Why adult views matter: School personnel perspectives about child school participation

Eduardo A. Lugo Hernández, Loggina S. Báez Ávila, Yarimar Rosa-Rodríguez, Angellyn Santos González, Nilda G. Medina Santiago

Resumen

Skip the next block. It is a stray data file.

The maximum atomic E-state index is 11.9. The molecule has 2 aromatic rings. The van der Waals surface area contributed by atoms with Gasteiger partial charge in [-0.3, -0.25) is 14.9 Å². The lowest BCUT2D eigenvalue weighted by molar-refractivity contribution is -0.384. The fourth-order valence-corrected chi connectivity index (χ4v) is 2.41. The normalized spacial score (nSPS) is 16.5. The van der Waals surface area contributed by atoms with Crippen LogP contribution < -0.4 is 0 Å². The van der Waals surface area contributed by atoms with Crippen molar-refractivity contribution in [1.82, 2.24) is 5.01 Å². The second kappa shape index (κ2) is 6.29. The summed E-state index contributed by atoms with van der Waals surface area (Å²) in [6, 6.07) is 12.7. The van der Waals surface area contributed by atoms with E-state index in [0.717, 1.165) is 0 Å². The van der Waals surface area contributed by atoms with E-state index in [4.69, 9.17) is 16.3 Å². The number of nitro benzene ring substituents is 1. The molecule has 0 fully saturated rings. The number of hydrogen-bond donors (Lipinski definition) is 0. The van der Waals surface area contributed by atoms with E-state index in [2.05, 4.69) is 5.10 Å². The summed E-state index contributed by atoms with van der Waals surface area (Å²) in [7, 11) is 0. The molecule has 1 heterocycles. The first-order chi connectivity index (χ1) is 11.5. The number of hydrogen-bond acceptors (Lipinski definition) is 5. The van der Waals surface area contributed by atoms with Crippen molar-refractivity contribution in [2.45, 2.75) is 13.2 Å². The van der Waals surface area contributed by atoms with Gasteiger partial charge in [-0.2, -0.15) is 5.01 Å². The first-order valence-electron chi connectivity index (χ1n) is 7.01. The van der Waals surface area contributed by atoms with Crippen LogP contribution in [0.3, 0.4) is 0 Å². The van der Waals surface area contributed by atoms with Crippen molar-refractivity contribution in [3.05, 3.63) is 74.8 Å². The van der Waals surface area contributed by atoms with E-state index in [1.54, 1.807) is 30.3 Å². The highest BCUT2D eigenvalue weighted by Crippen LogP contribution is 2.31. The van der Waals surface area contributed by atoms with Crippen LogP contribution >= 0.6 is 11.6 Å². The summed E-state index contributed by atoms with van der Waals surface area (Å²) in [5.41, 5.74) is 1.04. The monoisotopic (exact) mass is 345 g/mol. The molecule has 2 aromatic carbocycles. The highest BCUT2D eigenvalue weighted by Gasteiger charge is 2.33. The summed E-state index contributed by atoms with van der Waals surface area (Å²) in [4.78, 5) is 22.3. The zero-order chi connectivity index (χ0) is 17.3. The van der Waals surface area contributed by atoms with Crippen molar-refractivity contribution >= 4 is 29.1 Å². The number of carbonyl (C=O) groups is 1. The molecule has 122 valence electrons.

Community-Based Participatory Research promotes the inclusion of diverse voices in the research process and in decision-making processes. However, there are very few research studies that collaborate with children, especially within the context of schools. Promoting child participation has benefits both for children as well as for schools. Nonetheless, this may depend on how adults react to such participation. The present study is part of a broader study on school violence prevention. Our objective is to explore school personnel’s concept of childhood and how it relates to their opinions about child school participation. We conducted a discussion group with nineteen (19) faculty and non-faculty members of a public school to ask them questions about the topic. We categorized participants’ answers and analyzed relationships among them. Results suggest that participants’ concept of childhood is linked to socio-cultural and historical factors and that it impacts their opinions about child participation. Also, school personnel recognize that child participation has benefits for children, the school and the wider society. This contrasts with deficiencies on how to articulate this participation beyond traditional classroom strategies. We discuss the implications of these results for pedagogical practice and for participatory research as promoters of children voices in context.

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